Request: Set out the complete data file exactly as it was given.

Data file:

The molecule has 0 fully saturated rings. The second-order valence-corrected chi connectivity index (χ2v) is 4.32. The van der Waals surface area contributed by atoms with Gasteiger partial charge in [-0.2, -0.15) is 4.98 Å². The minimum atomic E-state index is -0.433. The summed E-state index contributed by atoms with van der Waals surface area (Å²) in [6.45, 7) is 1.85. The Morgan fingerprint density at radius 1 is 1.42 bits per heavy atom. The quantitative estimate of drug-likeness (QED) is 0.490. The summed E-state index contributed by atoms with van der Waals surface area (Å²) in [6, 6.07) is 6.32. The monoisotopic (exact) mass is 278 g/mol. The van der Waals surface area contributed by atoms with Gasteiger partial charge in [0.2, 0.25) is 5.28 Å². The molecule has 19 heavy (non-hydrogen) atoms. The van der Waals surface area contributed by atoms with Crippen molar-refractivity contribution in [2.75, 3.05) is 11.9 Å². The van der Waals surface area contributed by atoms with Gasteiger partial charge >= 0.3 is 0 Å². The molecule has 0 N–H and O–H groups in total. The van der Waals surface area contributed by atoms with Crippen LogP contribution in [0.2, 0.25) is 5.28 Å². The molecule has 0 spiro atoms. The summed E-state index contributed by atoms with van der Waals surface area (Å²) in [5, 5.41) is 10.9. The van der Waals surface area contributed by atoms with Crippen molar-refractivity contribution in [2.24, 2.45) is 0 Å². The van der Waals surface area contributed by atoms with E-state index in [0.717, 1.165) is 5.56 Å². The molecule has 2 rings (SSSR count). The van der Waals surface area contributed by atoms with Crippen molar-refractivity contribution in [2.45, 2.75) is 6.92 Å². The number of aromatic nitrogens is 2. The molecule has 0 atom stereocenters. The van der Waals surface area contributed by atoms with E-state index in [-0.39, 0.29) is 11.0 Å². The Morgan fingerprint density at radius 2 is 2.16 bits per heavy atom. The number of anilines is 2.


The molecule has 0 fully saturated rings. The second-order valence-corrected chi connectivity index (χ2v) is 4.32. The van der Waals surface area contributed by atoms with Gasteiger partial charge in [-0.2, -0.15) is 4.98 Å². The minimum atomic E-state index is -0.433. The summed E-state index contributed by atoms with van der Waals surface area (Å²) in [6.45, 7) is 1.85. The Morgan fingerprint density at radius 1 is 1.42 bits per heavy atom. The quantitative estimate of drug-likeness (QED) is 0.490. The summed E-state index contributed by atoms with van der Waals surface area (Å²) in [6, 6.07) is 6.32. The monoisotopic (exact) mass is 278 g/mol. The van der Waals surface area contributed by atoms with Gasteiger partial charge in [0.2, 0.25) is 5.28 Å². The molecule has 19 heavy (non-hydrogen) atoms. The van der Waals surface area contributed by atoms with Crippen molar-refractivity contribution in [2.75, 3.05) is 11.9 Å². The van der Waals surface area contributed by atoms with Gasteiger partial charge >= 0.3 is 0 Å². The molecule has 0 N–H and O–H groups in total. The van der Waals surface area contributed by atoms with Crippen LogP contribution in [0.2, 0.25) is 5.28 Å². The molecule has 0 spiro atoms. The summed E-state index contributed by atoms with van der Waals surface area (Å²) in [5, 5.41) is 10.9. The van der Waals surface area contributed by atoms with Crippen molar-refractivity contribution in [2.24, 2.45) is 0 Å². The van der Waals surface area contributed by atoms with E-state index in [0.717, 1.165) is 5.56 Å². The molecule has 2 rings (SSSR count). The van der Waals surface area contributed by atoms with Crippen molar-refractivity contribution in [2.45, 2.75) is 6.92 Å². The number of aromatic nitrogens is 2. The molecule has 0 atom stereocenters. The van der Waals surface area contributed by atoms with E-state index in [-0.39, 0.29) is 11.0 Å². The Morgan fingerprint density at radius 2 is 2.16 bits per heavy atom. The number of anilines is 2.